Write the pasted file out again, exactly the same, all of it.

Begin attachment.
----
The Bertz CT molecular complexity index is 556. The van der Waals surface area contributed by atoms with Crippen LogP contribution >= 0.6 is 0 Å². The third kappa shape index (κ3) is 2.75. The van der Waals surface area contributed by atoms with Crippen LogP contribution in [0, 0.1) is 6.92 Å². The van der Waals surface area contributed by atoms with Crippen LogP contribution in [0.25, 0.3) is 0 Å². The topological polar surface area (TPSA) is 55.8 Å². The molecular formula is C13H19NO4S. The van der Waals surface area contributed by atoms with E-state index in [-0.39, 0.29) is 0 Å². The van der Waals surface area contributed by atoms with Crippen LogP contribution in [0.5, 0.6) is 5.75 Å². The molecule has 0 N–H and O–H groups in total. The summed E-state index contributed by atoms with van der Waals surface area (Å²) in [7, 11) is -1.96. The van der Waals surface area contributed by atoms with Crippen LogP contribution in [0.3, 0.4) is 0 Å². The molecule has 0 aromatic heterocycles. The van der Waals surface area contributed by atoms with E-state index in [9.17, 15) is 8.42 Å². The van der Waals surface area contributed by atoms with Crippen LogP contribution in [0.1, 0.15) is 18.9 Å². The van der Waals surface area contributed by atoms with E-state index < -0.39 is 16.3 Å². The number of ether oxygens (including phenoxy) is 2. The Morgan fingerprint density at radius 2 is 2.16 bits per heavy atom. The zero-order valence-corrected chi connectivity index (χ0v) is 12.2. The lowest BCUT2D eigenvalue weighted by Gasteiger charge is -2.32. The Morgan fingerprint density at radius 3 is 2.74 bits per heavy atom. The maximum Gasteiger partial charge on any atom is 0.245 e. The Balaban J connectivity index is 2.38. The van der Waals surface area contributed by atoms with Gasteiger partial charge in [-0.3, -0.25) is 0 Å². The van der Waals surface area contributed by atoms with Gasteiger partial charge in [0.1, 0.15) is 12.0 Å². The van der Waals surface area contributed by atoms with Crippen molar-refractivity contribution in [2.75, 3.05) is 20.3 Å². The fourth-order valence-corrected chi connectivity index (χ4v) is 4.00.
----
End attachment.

The Bertz CT molecular complexity index is 556. The van der Waals surface area contributed by atoms with Crippen LogP contribution >= 0.6 is 0 Å². The third kappa shape index (κ3) is 2.75. The van der Waals surface area contributed by atoms with Crippen LogP contribution in [0, 0.1) is 6.92 Å². The van der Waals surface area contributed by atoms with Crippen LogP contribution in [0.25, 0.3) is 0 Å². The topological polar surface area (TPSA) is 55.8 Å². The molecular formula is C13H19NO4S. The van der Waals surface area contributed by atoms with E-state index in [-0.39, 0.29) is 0 Å². The van der Waals surface area contributed by atoms with Crippen LogP contribution in [0.5, 0.6) is 5.75 Å². The molecule has 0 N–H and O–H groups in total. The summed E-state index contributed by atoms with van der Waals surface area (Å²) in [7, 11) is -1.96. The van der Waals surface area contributed by atoms with Crippen LogP contribution in [0.3, 0.4) is 0 Å². The molecule has 0 aromatic heterocycles. The van der Waals surface area contributed by atoms with E-state index in [9.17, 15) is 8.42 Å². The van der Waals surface area contributed by atoms with Crippen LogP contribution in [0.1, 0.15) is 18.9 Å². The van der Waals surface area contributed by atoms with E-state index < -0.39 is 16.3 Å². The number of ether oxygens (including phenoxy) is 2. The Morgan fingerprint density at radius 2 is 2.16 bits per heavy atom. The zero-order valence-corrected chi connectivity index (χ0v) is 12.2. The lowest BCUT2D eigenvalue weighted by Gasteiger charge is -2.32. The Morgan fingerprint density at radius 3 is 2.74 bits per heavy atom. The maximum Gasteiger partial charge on any atom is 0.245 e. The Balaban J connectivity index is 2.38. The van der Waals surface area contributed by atoms with Gasteiger partial charge in [-0.3, -0.25) is 0 Å². The van der Waals surface area contributed by atoms with Gasteiger partial charge in [0.1, 0.15) is 12.0 Å². The van der Waals surface area contributed by atoms with Crippen molar-refractivity contribution in [2.75, 3.05) is 20.3 Å². The fourth-order valence-corrected chi connectivity index (χ4v) is 4.00.